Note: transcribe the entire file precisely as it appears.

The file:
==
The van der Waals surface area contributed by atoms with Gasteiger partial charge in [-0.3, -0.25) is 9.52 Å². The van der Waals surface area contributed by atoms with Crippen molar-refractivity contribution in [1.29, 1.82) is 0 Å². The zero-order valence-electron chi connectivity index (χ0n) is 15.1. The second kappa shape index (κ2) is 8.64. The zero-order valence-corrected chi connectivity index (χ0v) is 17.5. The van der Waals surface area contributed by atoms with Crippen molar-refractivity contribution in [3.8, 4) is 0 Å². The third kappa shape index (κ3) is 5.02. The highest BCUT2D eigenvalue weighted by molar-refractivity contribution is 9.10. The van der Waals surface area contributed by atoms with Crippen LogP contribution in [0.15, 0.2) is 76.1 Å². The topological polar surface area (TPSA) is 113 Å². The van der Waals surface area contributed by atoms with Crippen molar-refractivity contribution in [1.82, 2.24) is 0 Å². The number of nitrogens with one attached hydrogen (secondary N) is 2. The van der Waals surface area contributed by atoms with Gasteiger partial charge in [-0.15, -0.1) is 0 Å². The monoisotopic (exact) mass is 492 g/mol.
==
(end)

The van der Waals surface area contributed by atoms with Gasteiger partial charge in [-0.3, -0.25) is 9.52 Å². The van der Waals surface area contributed by atoms with Crippen molar-refractivity contribution in [1.29, 1.82) is 0 Å². The zero-order valence-electron chi connectivity index (χ0n) is 15.1. The second kappa shape index (κ2) is 8.64. The zero-order valence-corrected chi connectivity index (χ0v) is 17.5. The van der Waals surface area contributed by atoms with Crippen molar-refractivity contribution in [3.8, 4) is 0 Å². The third kappa shape index (κ3) is 5.02. The highest BCUT2D eigenvalue weighted by molar-refractivity contribution is 9.10. The van der Waals surface area contributed by atoms with Crippen LogP contribution in [0.15, 0.2) is 76.1 Å². The topological polar surface area (TPSA) is 113 Å². The van der Waals surface area contributed by atoms with Crippen molar-refractivity contribution in [1.82, 2.24) is 0 Å². The number of nitrogens with one attached hydrogen (secondary N) is 2. The van der Waals surface area contributed by atoms with Gasteiger partial charge in [-0.15, -0.1) is 0 Å². The monoisotopic (exact) mass is 492 g/mol.